5. Limitations and future work
Our analysis is limited by some weaknesses inherent in survey-data. For example, it is possible that social desirability bias may have impacted responses to our questions on care provision for children as respondents may be inclined to answer in ways they think others want to hear. However, as our participants were blind to our hypotheses (i.e. not informed that we would compare care of sons with daughters), we consider that this will not have impacted our findings substantially.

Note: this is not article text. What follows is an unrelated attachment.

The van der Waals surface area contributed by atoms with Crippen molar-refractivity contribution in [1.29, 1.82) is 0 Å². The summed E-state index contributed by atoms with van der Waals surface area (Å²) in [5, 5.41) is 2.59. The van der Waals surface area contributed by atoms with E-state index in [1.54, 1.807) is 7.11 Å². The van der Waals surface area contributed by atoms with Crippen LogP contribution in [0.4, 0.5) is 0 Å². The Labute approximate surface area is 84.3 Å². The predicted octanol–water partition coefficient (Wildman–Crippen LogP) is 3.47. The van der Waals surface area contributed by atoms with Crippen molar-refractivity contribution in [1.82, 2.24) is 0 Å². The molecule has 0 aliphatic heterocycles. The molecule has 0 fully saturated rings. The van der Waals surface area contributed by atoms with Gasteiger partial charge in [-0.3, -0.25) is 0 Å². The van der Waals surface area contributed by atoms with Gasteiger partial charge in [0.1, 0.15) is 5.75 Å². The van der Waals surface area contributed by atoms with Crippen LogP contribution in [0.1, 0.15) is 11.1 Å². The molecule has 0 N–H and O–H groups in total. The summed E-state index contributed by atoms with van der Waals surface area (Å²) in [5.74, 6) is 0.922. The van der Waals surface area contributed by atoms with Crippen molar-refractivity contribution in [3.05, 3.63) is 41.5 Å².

It is possible that the extra care sons receive from fathers is surplus and will not impact their survival and eventual reproductive success. If this is the case then a functional/adaptationist perspective on sex-biased parental investment may be misguided. However, the under-5-year age group is a critical period for children and we would expect that even marginal amounts of care could have a potentially significant impact on their wellbeing. Thus, a logical follow-up to this study would be to investigate a link between parental care and children's health and survival.